Accounting+

Score

Pros

  • Strange, unsettling and funny
  • Surreal visual style
  • Great use of audio

Cons

  • Loose motion controls
  • Activities aren’t that interesting
  • Very, very short

Key Features

  • Review Price: £9.49

Exclusive to PlayStation VR

Accounting+ is weird, but then it’s weird in the way you might expect from William Pugh, who worked with Davey Wreden on The Stanley Parable, and Rick and Morty co-creator Justin Roiland. An expansion of the duo’s previous HTC Vive collaboration, Accounting without the plus, it’s a foul-mouthed, childishly gruesome, spectacularly obnoxious VR experience that you’ll push through in roughly half an hour. That might not sound so great, but Accounting+ gets away with it because it’s so strange, so confusing and frequently very funny.

I’m not even sure I can describe what happens, but here goes. You are an accountant and after a little training in the basic controls, you find yourself stuck behind a desk ready for your first experience of VR accountancy. Only, you have to find the console and the cartridge first. Clear your desk – just throw everything off – then ransack the office, searching for the cartridge. Find it, don the headset and you’re good to go.

From there, it all just gets odder, like a surreal VR version of Inception where you keep going further into layers of simulation, and where the situations grow ever more insane. You’ll become an unwelcome guest, a new recruit to a teenage gang, a participant in some kind of evil ritual or the defendant in a crazy trial. With each successive scene your only role is to perform the handful of actions that are needed to move on to the next scene, picking up and manipulating key objects, interacting a range of oddball characters until you do whatever it is the game has in mind.

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One thing this isn’t is a VR Stanley Parable. The activities are pretty basic and the narrative trickery thin on the ground. Go in expecting complex puzzles or action set-pieces and you’ll just end up baffled and bewildered. You never have to do anything more than find a certain object and use it in a certain way, and often what you have to do and why makes no sense at all.

In fact, your biggest challenge is wrestling with the game’s Move-based motion controls, which sometimes seem to make something as simple as throwing a brick oddly tricky (though your experience may vary).

If you’re stumped, it’s usually because you haven’t discovered the right object or because you haven’t completed the task that will make it appear, even if that task itself seems completely unimportant. In fact, you could probably knock out a complete walkthrough for the game on a single sheet of paper and, bar a couple of really bizarre and unsettling moments, it might actually sound quite boring.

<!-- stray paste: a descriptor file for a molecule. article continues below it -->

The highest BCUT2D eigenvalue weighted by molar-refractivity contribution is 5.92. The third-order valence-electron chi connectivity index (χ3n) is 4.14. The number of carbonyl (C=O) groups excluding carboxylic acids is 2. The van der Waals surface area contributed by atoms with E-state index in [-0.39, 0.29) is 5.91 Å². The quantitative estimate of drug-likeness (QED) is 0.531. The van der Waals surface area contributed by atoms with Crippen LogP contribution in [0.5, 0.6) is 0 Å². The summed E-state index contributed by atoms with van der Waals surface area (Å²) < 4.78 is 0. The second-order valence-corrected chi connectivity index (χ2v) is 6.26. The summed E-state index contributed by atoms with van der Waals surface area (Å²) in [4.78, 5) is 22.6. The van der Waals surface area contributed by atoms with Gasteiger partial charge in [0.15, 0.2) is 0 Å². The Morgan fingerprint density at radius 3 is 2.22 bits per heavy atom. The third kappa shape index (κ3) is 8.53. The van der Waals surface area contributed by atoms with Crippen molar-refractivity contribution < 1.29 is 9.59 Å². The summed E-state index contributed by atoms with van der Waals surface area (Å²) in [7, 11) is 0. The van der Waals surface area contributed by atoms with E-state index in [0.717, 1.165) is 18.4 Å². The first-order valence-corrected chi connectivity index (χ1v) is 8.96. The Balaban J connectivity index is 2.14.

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It isn’t, though, and that’s because the tone, the visual style and the use of audio and dialogue creates something more sinister and darkly witty. From the start, Accounting+ is a game that likes to harass you, swearing at you, expressing disappointment in your efforts and featuring several characters who seem to exist purely to tell you, in no uncertain terms, that you’re not welcome. There are scenes where you trying to hear one character’s instructions while another is busy screaming in your ear, and other scenes where you’re trying to work out what you’re meant to be doing, but there’s so much background noise that it’s hard to think.

And in its own gruesome, rude-tempered, sweary and sadistic way, it’s also pretty funny. A lot is made of the mix of low-fi cartoon characters and bad language, but Accounting+ is packed with cruel and unsettling moments which make you chuckle. There’s even something artsy about the way it invites you to do awful things just to move the game on, because that’s what you do in a VR game, right? I’m not going to seriously suggest that it’s a critique of the medium, but there’s a little more going on here than cheap shocks and slapstick violence – though there is a lot of both on tap.

All the same, it’s a pretty tough game to recommend. At times I found the controls for teleportation around each scene and manipulating objects infuriating, and as an experience it’s intense but very short-lived. Sure, it only costs a tenner and the brevity means it’s done before you get a chance to get bored, yet I can’t help wishing that some of the creativity and imagination that went into this had resulted in a game with more meat. Much as I enjoyed Accounting+ the first time, it’s not an experience that stands up to second outings, let alone thirds.

Verdict

What we have here is a unique, bizarre and funny VR experience that’s well worth playing, but not quite so well worth buying. It’s one of the most obnoxious and wilfully offensive games you’ll ever play, but it’s also short and insubstantial, leaving you wondering ‘is that really it?’. Get a mate with PSVR to cough up, have a quick go and you’re laughing, but you might want to think twice before splashing out yourself.

 

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